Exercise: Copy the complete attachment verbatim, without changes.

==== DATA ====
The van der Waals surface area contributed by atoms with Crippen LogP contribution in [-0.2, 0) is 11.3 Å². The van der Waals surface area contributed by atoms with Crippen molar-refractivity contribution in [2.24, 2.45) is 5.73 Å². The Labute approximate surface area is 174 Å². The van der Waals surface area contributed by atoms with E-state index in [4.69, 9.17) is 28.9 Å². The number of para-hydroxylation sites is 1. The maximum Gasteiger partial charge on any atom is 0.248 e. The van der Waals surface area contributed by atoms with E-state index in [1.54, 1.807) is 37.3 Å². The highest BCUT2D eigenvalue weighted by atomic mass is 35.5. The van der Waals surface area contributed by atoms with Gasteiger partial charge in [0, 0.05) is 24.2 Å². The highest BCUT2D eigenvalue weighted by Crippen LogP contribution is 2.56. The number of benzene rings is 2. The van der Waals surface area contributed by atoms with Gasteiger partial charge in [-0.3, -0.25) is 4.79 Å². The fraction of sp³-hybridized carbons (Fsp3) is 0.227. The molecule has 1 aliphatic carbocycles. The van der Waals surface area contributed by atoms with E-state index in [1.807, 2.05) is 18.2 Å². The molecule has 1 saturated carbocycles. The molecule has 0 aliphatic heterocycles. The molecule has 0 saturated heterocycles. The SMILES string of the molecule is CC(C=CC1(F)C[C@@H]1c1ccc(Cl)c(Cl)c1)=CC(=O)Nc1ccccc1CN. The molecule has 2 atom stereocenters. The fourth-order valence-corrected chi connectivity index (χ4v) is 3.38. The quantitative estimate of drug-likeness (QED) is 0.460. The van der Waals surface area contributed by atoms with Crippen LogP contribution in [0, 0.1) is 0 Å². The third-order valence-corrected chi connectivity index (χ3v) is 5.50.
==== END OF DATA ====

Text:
The van der Waals surface area contributed by atoms with Crippen LogP contribution in [-0.2, 0) is 11.3 Å². The van der Waals surface area contributed by atoms with Crippen molar-refractivity contribution in [2.24, 2.45) is 5.73 Å². The Labute approximate surface area is 174 Å². The van der Waals surface area contributed by atoms with E-state index in [4.69, 9.17) is 28.9 Å². The number of para-hydroxylation sites is 1. The maximum Gasteiger partial charge on any atom is 0.248 e. The van der Waals surface area contributed by atoms with E-state index in [1.54, 1.807) is 37.3 Å². The highest BCUT2D eigenvalue weighted by atomic mass is 35.5. The van der Waals surface area contributed by atoms with Gasteiger partial charge in [0, 0.05) is 24.2 Å². The highest BCUT2D eigenvalue weighted by Crippen LogP contribution is 2.56. The number of benzene rings is 2. The van der Waals surface area contributed by atoms with Gasteiger partial charge in [-0.3, -0.25) is 4.79 Å². The fraction of sp³-hybridized carbons (Fsp3) is 0.227. The molecule has 1 aliphatic carbocycles. The van der Waals surface area contributed by atoms with E-state index in [1.807, 2.05) is 18.2 Å². The molecule has 1 saturated carbocycles. The molecule has 0 aliphatic heterocycles. The molecule has 0 saturated heterocycles. The SMILES string of the molecule is CC(C=CC1(F)C[C@@H]1c1ccc(Cl)c(Cl)c1)=CC(=O)Nc1ccccc1CN. The molecule has 2 atom stereocenters. The fourth-order valence-corrected chi connectivity index (χ4v) is 3.38. The quantitative estimate of drug-likeness (QED) is 0.460. The van der Waals surface area contributed by atoms with Crippen LogP contribution in [0, 0.1) is 0 Å². The third-order valence-corrected chi connectivity index (χ3v) is 5.50.